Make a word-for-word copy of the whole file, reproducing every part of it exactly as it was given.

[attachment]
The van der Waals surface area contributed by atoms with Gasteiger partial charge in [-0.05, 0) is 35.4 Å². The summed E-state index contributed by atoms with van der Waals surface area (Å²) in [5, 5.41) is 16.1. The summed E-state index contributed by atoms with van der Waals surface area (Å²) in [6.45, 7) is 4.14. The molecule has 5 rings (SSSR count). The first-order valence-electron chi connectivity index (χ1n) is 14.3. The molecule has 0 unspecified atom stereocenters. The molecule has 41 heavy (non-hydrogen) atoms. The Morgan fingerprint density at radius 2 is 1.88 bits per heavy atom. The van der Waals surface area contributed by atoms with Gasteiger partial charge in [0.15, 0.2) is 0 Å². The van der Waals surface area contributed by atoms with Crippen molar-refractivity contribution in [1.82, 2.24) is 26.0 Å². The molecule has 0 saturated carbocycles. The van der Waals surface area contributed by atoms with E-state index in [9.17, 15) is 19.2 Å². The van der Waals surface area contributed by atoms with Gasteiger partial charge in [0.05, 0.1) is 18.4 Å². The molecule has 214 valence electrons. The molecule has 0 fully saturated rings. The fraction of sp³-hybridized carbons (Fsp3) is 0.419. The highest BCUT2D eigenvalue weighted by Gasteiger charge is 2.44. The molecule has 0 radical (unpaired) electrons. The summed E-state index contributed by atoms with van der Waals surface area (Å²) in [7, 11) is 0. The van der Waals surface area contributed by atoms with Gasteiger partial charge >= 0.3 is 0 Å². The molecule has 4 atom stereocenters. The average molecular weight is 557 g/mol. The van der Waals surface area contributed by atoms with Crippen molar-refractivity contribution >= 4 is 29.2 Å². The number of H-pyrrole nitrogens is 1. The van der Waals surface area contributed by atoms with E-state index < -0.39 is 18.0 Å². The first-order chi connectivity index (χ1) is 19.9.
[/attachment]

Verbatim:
The van der Waals surface area contributed by atoms with Gasteiger partial charge in [-0.05, 0) is 35.4 Å². The summed E-state index contributed by atoms with van der Waals surface area (Å²) in [5, 5.41) is 16.1. The summed E-state index contributed by atoms with van der Waals surface area (Å²) in [6.45, 7) is 4.14. The molecule has 5 rings (SSSR count). The first-order valence-electron chi connectivity index (χ1n) is 14.3. The molecule has 0 unspecified atom stereocenters. The molecule has 41 heavy (non-hydrogen) atoms. The Morgan fingerprint density at radius 2 is 1.88 bits per heavy atom. The van der Waals surface area contributed by atoms with Gasteiger partial charge in [0.15, 0.2) is 0 Å². The van der Waals surface area contributed by atoms with Crippen molar-refractivity contribution in [1.82, 2.24) is 26.0 Å². The molecule has 0 saturated carbocycles. The van der Waals surface area contributed by atoms with E-state index in [9.17, 15) is 19.2 Å². The van der Waals surface area contributed by atoms with Gasteiger partial charge in [0.05, 0.1) is 18.4 Å². The molecule has 214 valence electrons. The molecule has 0 fully saturated rings. The fraction of sp³-hybridized carbons (Fsp3) is 0.419. The highest BCUT2D eigenvalue weighted by Gasteiger charge is 2.44. The molecule has 0 radical (unpaired) electrons. The summed E-state index contributed by atoms with van der Waals surface area (Å²) in [7, 11) is 0. The van der Waals surface area contributed by atoms with Gasteiger partial charge >= 0.3 is 0 Å². The molecule has 4 atom stereocenters. The average molecular weight is 557 g/mol. The van der Waals surface area contributed by atoms with Crippen molar-refractivity contribution >= 4 is 29.2 Å². The number of H-pyrrole nitrogens is 1. The van der Waals surface area contributed by atoms with E-state index < -0.39 is 18.0 Å². The first-order chi connectivity index (χ1) is 19.9.